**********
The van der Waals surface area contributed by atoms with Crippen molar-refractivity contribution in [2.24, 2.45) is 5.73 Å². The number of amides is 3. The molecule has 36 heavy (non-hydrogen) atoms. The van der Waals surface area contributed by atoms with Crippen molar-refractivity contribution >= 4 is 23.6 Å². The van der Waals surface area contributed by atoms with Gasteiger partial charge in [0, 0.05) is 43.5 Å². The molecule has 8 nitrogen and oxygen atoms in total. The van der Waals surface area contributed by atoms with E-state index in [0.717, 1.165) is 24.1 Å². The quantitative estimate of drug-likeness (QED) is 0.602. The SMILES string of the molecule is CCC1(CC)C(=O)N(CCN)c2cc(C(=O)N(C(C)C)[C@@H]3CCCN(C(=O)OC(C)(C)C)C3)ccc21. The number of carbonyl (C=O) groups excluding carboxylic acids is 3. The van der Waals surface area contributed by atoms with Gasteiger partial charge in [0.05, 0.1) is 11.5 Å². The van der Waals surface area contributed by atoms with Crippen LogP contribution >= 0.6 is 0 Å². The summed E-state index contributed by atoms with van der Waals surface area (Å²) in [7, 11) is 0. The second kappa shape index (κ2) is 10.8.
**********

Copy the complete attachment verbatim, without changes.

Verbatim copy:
The van der Waals surface area contributed by atoms with Crippen molar-refractivity contribution in [2.24, 2.45) is 5.73 Å². The number of amides is 3. The molecule has 36 heavy (non-hydrogen) atoms. The van der Waals surface area contributed by atoms with Crippen molar-refractivity contribution >= 4 is 23.6 Å². The van der Waals surface area contributed by atoms with Gasteiger partial charge in [0, 0.05) is 43.5 Å². The molecule has 8 nitrogen and oxygen atoms in total. The van der Waals surface area contributed by atoms with E-state index in [0.717, 1.165) is 24.1 Å². The quantitative estimate of drug-likeness (QED) is 0.602. The SMILES string of the molecule is CCC1(CC)C(=O)N(CCN)c2cc(C(=O)N(C(C)C)[C@@H]3CCCN(C(=O)OC(C)(C)C)C3)ccc21. The number of carbonyl (C=O) groups excluding carboxylic acids is 3. The van der Waals surface area contributed by atoms with Gasteiger partial charge in [0.05, 0.1) is 11.5 Å². The van der Waals surface area contributed by atoms with Crippen LogP contribution >= 0.6 is 0 Å². The summed E-state index contributed by atoms with van der Waals surface area (Å²) in [7, 11) is 0. The second kappa shape index (κ2) is 10.8.